In ancient thought, all things had sex, which the study of language amply illustrates. The alchemists held that the elements were male and female. E. O Manoiloff, the Russian scientist, has revived that concept. He claims to be able to distinguish between male and female tissues and secretions (first in 1920), to determine the sex of the fetus by examination of the pregnant women's blood, to diagnose the sex of plants, and to separate male from female minerals. He claims sex differentiation from stone to man. As a matter of fact, female sex hormone has been recovered from minerals. Regarding fetal sex diagnosis, Manoiloff believes that a specific hormone from the fetal testis, or from the whole organism of the male fetus, passes into the maternal blood and changes its reaction. To the specially prepared blood is added an oxidizing agent, a reducing agent, an acid and an indicator. The results are determined by the absence or presence of color reaction. The idea of many investigators is that this test represents an oxidation-reduction process, of which the former predominates in the male, the latter in the female; that the substances involved parallelling the metabolic rate; and that the test is one of metabolic rate or level. It's quantitative, and not sex-specific. We are back again at the beginnings; one mark of sex is a difference in metabolic rate. Many modifications of the test have been made and its chemistry is complex; the necessary technic is delicate and subject to much possible error. Manoiloff's claim of 80 percent correct prognostications would seem overoptimistic.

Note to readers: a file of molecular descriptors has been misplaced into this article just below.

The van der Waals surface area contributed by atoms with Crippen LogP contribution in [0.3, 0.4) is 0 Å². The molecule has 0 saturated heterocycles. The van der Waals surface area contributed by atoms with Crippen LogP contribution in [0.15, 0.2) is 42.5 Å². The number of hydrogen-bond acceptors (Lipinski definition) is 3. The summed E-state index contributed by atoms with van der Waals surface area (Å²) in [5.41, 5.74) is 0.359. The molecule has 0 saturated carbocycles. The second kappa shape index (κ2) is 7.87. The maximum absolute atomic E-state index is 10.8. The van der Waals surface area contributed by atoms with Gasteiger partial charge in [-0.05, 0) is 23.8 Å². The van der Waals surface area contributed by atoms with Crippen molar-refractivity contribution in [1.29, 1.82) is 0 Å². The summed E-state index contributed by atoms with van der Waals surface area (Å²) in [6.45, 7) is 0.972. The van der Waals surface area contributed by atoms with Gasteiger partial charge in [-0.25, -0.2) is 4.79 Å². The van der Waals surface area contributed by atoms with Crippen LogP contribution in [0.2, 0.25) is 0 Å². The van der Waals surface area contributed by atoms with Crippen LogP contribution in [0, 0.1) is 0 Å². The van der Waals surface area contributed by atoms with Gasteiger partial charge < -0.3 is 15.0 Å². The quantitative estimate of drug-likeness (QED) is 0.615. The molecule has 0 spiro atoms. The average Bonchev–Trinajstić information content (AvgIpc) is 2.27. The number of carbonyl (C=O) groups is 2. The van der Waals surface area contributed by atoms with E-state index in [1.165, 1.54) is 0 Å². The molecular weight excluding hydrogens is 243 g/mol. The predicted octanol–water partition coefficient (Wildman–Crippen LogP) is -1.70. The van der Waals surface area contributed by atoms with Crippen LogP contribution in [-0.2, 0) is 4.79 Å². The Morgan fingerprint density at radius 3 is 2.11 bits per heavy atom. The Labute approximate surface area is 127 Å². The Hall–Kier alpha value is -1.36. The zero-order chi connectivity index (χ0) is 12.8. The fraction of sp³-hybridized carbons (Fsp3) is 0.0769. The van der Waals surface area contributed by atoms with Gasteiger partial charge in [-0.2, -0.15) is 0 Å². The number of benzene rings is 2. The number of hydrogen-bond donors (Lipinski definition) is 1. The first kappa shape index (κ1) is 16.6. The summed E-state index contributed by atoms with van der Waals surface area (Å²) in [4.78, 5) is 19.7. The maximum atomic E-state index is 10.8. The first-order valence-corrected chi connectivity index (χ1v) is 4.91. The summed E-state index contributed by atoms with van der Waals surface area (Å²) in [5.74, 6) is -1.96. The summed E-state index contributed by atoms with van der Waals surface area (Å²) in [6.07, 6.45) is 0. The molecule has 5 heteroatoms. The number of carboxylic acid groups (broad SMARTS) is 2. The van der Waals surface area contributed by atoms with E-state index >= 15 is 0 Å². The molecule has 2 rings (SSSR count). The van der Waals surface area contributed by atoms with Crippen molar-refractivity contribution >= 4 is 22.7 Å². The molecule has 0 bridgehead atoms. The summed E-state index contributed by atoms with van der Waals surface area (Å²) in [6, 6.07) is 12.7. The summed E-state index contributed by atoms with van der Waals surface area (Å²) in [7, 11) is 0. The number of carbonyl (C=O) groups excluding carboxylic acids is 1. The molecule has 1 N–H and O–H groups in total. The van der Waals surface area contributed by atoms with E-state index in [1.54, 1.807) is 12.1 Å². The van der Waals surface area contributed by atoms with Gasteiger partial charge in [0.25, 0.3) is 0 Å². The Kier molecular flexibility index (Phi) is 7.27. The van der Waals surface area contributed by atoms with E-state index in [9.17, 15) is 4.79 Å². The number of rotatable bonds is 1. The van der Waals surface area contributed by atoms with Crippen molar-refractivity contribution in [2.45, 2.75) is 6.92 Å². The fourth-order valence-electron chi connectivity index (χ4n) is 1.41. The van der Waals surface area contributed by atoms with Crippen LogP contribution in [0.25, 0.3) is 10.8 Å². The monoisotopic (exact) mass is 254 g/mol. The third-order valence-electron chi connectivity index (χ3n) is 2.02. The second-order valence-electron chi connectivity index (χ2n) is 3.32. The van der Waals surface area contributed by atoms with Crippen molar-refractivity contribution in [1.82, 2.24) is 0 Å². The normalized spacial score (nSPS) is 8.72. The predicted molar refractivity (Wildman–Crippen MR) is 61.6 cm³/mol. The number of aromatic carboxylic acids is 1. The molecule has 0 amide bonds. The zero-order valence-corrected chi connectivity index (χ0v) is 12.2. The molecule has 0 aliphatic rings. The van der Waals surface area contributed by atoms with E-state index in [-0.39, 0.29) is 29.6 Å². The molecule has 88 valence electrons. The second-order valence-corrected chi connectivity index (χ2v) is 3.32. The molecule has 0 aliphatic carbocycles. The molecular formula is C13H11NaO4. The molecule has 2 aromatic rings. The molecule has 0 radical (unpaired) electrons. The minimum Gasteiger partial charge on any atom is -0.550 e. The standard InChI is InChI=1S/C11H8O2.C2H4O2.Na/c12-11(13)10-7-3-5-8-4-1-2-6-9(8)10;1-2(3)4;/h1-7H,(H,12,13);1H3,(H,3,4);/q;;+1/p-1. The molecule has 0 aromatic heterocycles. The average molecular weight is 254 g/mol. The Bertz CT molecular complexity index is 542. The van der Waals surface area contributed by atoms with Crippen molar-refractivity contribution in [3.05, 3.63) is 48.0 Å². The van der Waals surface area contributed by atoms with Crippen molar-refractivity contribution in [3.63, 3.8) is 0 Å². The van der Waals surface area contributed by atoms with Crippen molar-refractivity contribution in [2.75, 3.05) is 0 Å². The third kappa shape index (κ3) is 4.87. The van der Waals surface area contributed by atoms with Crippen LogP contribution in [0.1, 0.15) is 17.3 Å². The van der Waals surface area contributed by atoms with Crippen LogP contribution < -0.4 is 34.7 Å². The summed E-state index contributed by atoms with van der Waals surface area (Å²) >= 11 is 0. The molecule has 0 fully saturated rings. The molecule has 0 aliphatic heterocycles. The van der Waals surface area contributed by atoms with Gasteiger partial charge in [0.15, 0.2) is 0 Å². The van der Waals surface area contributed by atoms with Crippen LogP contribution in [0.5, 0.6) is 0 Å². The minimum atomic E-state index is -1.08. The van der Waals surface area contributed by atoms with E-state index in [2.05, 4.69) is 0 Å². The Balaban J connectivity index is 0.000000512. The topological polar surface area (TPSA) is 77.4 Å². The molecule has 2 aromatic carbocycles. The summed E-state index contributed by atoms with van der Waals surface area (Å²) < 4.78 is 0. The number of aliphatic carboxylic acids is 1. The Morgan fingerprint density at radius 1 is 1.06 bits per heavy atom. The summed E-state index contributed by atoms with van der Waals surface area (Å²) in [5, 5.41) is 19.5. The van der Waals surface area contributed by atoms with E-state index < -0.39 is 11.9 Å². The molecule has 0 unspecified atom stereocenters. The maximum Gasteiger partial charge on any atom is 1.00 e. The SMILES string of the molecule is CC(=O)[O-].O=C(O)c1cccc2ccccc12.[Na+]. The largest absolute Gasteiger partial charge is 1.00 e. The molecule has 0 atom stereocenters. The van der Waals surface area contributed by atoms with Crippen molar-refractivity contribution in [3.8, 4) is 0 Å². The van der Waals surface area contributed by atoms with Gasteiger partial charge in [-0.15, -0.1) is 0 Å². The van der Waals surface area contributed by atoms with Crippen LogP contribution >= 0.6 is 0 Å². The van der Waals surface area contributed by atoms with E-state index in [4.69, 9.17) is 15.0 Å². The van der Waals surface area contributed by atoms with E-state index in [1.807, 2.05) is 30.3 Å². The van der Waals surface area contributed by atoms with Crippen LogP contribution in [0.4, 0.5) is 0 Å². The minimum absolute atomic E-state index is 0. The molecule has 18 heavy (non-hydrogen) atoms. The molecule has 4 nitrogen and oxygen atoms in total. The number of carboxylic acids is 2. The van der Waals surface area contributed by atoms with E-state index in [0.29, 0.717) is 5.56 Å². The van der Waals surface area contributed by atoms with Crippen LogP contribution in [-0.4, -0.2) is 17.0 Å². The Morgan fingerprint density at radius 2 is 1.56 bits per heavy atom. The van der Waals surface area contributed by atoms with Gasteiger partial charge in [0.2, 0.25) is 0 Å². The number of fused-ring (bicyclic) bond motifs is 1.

A possible immunity reaction between the pregnant woman and her unborn male child has been the basis of most of the efforts of serology to solve the problem of fetal sex diagnosis during the past twenty-five years. It follows the second ancient idea that one of the effects of a male fetus on the maternal organism is a qualitative change, caused by the elaboration of specific substances, and is a predicated on the four following assumptions; (1) Even early in pregnancy there is sex differentiation in the fetus (morphologically, sex can be distinguished in a fetus 20 mm. Long and six weeks old), which becomes more marked as pregnancy advances. (2) The male secretions i.e. the "maleness," of the fetus passes into the mother's blood. (3) These secretions being "foreign" to her body cells and their products, act as antigens. (4) As a result, the mother produces "antibodies" against the invading "foreign" substances. The demonstration of these hypothetical "antibodies" has been attempted by precipitation reactions, agglutinations, complement fixation tests, the activity of ferments and allergic phenomena. The possibility must be constantly borne in mind that all such serologic tests may be invalidated by previous sensitization.